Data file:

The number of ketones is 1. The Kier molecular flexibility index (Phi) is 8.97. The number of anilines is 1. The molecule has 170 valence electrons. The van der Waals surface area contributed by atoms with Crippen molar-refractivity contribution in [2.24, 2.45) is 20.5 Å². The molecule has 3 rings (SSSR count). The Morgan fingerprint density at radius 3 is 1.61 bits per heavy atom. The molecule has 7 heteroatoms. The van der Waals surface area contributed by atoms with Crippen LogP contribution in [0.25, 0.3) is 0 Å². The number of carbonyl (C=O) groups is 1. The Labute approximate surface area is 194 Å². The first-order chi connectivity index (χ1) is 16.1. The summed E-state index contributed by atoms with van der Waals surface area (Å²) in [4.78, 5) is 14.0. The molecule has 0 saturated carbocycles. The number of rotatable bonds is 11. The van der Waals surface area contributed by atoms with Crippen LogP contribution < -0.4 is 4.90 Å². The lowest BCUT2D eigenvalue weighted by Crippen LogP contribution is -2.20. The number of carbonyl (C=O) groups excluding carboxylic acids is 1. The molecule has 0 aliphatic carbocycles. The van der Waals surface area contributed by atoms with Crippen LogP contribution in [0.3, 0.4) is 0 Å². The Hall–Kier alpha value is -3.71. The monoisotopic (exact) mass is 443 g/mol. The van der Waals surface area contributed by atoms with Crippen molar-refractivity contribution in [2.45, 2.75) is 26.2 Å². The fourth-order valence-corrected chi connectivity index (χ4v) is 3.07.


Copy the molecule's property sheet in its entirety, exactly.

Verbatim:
The number of ketones is 1. The Kier molecular flexibility index (Phi) is 8.97. The number of anilines is 1. The molecule has 170 valence electrons. The van der Waals surface area contributed by atoms with Crippen molar-refractivity contribution in [2.24, 2.45) is 20.5 Å². The molecule has 3 rings (SSSR count). The Morgan fingerprint density at radius 3 is 1.61 bits per heavy atom. The molecule has 7 heteroatoms. The van der Waals surface area contributed by atoms with Crippen LogP contribution in [0.25, 0.3) is 0 Å². The number of carbonyl (C=O) groups is 1. The Labute approximate surface area is 194 Å². The first-order chi connectivity index (χ1) is 16.1. The summed E-state index contributed by atoms with van der Waals surface area (Å²) in [4.78, 5) is 14.0. The molecule has 0 saturated carbocycles. The number of rotatable bonds is 11. The van der Waals surface area contributed by atoms with Crippen LogP contribution < -0.4 is 4.90 Å². The lowest BCUT2D eigenvalue weighted by Crippen LogP contribution is -2.20. The number of carbonyl (C=O) groups excluding carboxylic acids is 1. The molecule has 0 aliphatic carbocycles. The van der Waals surface area contributed by atoms with Crippen LogP contribution in [0.3, 0.4) is 0 Å². The Hall–Kier alpha value is -3.71. The monoisotopic (exact) mass is 443 g/mol. The van der Waals surface area contributed by atoms with Crippen molar-refractivity contribution in [2.45, 2.75) is 26.2 Å². The fourth-order valence-corrected chi connectivity index (χ4v) is 3.07.